Archives for posts with tag: phalaenopsis orchid growing


It is already the 1st day of February tomorrow and many of my orchids are now in full flower. Unusually, I have one or two problems with them. The original spotted orchid has some type of ‘bud blast’ and I have not as yet found out the cause.
As you can see the keiki developed from this orchid has fine flowers at the moment.
The ‘twin’ miniature plant has still not shown signs of flowering but is at least developing leaves now. The other miniature and its keiki now have well developed flower spikes and all being well they will soon be flowering.



Here we are again in November and the oldest phal (phalaenopsis orchid) has one spike with eight flowers and another spike just coming to maturity. Most of the others have one or two flower spikes developing, leaving two that as yet have not shown signs of flowering.

I thought at this stage new readers may benefit from me giving growth conditions once again.

As you can see from the pictures throughout the blog, they are all in an en-suite room with filtered light from a south facing window. As the room is a shower room the humidity is reasonably high and it is heated in cold weather.
I tend to the plants just once a week, removing any dead leaves and cutting back spikes which have finished flowering.
After this I flush all plants through with clean rainwater at room temperature, spraying any aerial roots with similar rainwater.
I then add 8 drops of baby bio orchid food to 500 mls of the same rainwater and carefully water the plants avoiding leaves and blooms.
Finally I spray each leaf on every plant with ‘Growth Technology Orchid Myst’.

This weekly procedure takes under half an hour, and as you can see they don’t look too bad on it!


At the start of May this year many of my phals are starting to lose flowers and the one ‘slow’ miniature orchid (one of the twins), still isn’t showing signs of growing leaves or flowers, it seems to be in a totally dormant state although the leave are green and not showing any signs of disease?
The picture is of the keiki removed from the ‘single miniature’ I think that you will agree that it is now a well established and attractive plant.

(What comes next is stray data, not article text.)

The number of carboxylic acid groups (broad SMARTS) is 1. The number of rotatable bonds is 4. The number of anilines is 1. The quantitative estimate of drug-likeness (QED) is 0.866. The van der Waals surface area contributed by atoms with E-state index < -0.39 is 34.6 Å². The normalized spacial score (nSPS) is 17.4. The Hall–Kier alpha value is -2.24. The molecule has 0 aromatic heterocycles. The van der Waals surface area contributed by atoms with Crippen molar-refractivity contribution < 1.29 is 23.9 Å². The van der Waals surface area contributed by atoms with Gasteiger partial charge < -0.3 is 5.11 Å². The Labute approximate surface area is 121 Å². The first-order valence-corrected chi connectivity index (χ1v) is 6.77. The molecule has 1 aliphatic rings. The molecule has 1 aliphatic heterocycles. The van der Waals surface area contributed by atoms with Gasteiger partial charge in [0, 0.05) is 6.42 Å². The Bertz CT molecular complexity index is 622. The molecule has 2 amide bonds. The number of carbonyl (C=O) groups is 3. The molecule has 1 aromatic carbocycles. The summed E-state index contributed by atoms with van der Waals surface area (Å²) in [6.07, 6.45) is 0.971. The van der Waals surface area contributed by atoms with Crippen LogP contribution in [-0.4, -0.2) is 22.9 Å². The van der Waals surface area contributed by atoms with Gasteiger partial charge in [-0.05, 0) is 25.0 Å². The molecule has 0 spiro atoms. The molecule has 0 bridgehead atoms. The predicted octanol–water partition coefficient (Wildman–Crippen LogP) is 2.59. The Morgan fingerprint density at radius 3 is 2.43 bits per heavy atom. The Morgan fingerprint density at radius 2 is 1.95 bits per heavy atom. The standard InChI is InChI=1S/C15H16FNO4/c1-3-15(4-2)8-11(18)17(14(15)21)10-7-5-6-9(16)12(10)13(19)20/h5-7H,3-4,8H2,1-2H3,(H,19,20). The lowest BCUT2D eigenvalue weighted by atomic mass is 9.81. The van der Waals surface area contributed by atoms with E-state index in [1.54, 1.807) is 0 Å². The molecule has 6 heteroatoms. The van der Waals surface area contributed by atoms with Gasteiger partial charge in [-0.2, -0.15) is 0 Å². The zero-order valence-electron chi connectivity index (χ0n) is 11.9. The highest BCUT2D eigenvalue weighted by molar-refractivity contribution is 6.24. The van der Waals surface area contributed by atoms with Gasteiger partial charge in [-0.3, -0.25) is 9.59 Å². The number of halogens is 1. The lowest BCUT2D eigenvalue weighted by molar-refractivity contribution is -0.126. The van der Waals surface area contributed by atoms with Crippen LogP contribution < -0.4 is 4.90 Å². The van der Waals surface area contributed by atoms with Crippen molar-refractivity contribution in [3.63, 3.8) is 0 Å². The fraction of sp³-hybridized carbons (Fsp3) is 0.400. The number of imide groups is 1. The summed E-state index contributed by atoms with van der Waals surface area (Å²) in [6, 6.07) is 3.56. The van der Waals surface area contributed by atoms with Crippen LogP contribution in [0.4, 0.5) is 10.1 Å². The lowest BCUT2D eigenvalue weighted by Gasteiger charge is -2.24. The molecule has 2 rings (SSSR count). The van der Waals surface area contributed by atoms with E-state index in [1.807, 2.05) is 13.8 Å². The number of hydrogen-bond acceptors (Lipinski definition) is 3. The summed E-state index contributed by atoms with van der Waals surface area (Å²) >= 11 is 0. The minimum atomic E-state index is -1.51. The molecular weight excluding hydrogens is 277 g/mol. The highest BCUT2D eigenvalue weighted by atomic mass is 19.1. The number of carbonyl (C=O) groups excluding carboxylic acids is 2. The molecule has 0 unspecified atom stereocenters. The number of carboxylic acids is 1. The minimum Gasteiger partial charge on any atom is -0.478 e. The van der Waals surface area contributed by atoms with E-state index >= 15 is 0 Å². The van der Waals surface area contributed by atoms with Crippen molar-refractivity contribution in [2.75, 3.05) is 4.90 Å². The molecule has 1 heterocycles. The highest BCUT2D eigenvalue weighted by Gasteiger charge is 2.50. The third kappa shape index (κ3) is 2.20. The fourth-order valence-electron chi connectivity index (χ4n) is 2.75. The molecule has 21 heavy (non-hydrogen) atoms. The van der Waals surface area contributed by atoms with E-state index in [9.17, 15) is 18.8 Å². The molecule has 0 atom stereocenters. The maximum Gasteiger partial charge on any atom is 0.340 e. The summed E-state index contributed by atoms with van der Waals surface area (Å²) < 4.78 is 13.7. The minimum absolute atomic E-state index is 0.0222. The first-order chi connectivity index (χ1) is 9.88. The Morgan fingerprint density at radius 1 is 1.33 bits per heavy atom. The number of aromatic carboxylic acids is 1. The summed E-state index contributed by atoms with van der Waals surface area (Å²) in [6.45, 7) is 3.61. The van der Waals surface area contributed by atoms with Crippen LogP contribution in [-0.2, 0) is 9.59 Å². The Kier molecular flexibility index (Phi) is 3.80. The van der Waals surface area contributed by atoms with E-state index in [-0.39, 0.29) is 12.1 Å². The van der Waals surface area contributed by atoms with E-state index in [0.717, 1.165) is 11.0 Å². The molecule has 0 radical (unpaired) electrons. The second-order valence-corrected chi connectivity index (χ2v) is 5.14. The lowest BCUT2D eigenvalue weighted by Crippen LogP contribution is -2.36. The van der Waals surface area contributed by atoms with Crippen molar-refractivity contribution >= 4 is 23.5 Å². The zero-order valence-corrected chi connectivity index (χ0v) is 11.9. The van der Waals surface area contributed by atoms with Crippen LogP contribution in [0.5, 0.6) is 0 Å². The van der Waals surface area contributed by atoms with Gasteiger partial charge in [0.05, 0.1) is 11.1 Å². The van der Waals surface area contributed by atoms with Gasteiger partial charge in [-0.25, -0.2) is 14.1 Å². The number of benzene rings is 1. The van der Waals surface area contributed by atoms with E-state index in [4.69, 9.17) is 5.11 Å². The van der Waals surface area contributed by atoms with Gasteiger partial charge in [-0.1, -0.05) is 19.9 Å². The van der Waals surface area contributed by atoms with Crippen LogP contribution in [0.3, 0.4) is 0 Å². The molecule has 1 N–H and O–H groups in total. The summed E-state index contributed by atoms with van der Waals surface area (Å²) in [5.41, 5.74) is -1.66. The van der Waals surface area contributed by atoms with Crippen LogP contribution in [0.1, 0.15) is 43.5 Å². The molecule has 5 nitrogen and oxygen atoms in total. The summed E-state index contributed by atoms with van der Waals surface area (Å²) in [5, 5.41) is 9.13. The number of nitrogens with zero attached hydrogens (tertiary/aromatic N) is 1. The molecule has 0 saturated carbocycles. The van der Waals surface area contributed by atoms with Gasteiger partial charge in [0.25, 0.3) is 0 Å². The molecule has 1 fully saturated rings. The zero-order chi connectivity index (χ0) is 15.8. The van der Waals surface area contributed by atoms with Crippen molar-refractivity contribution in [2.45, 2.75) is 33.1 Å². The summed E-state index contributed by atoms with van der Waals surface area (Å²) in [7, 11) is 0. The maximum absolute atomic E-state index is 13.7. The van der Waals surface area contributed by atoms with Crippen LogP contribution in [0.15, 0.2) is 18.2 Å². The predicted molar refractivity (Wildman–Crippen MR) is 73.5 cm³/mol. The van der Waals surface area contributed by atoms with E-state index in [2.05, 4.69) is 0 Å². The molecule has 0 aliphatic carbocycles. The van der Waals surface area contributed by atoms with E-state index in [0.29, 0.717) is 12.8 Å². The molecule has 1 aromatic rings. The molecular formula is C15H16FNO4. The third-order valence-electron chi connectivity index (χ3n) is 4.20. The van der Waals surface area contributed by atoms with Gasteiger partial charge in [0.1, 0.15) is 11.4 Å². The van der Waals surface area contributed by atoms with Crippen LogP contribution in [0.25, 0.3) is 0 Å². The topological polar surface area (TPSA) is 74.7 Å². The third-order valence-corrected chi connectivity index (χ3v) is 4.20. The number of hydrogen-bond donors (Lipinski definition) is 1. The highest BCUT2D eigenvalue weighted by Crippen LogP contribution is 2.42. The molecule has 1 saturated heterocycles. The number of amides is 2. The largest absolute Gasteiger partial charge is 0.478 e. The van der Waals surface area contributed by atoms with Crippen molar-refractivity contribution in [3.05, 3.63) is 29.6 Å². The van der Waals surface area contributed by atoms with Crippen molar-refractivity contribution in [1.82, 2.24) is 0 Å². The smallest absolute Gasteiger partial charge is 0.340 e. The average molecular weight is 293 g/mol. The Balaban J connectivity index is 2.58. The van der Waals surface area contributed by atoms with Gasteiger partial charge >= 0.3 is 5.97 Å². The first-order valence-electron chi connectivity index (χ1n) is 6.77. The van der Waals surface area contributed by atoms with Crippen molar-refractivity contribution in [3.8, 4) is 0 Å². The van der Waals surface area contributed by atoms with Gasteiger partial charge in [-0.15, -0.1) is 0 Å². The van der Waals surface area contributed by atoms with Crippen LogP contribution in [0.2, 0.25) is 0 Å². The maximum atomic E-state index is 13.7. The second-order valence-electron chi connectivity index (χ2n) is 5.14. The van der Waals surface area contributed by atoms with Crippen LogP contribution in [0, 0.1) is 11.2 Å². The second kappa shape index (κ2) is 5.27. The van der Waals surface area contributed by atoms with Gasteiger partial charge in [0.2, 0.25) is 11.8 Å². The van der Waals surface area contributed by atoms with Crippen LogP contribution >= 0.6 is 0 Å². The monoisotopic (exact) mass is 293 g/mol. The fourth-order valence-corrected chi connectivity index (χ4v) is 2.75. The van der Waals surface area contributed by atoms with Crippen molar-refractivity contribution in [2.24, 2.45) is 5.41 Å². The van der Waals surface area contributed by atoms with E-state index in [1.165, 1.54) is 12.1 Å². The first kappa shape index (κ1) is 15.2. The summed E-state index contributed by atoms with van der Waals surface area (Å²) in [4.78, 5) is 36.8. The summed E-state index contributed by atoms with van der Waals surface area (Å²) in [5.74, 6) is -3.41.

I have never had such a profusion of blooms, with all but one of my eight orchids putting on an unparalleled show of colour and beauty.

It is already early November and the majority of  my orchids are either flowering or have well-developed flower spikes. The exceptions are the twins which have been slow to grow since their last re-potting and also the keikis from the ‘Flare Spots’ orchid and the other phal miniature which is now producing another keiki (shown in first picture). The second picture is of the previous keiki produced by this orchid earlier (no flower as yet).

Things are mixed with the orchids here in January. The miniature ‘twins! have refused to behave as such now, one is about to flower, whereas the other has shown no signs of flowering for several months.

The single miniature has a new flower spike and has lost all the flowers from the old one. The keiki which is still attached is now producing a flower spike too.

The oldest pink orchid still has a good display of blooms and the original ‘flare spots’ has lost its flowers, whilst it’s detached keiki is still in flower.

The other large phal still has two flowering spikes.

I thought it was a good idea to show you the foliage of all the orchids clearly and also a shot of the roots through a clear pot, in order to show the exceptional greenness throughout.

This month sees the appearance of what may be a keiki on the single miniature orchid.

This phalaenopsis orchid grows small leaves all the way up flower spikes anyway, – so it may turn out to be just a new flower spike, surrounded by small leaves – watch this space?

Most of my orchids are in flower now with the exception of the ‘twin’ miniatures who are taking a well earned rest.

The largest orchid which is eight years old now is still in flower and I thought I would present a large picture of this to get a good idea of how well they grow under my growth conditions.
IMG_1978 The spotted one is six years old and as well as continuing to flower on one spike , it now has an almost fully developed, second flower spike.
IMG_1980The ‘twins’ which are miniature phalaenopsis orchids are only just over a year old and have already had two flower spikes crammed with flowers.
IMG_1981The Keiki which I took from the spotted orchid plant is still growing a root system so the flower spike is growing very slowly.

I took a close up to show this clearly.
IMG_1979Finally the other miniature orchid (1 year old) still sports some blooms, though many have now died back.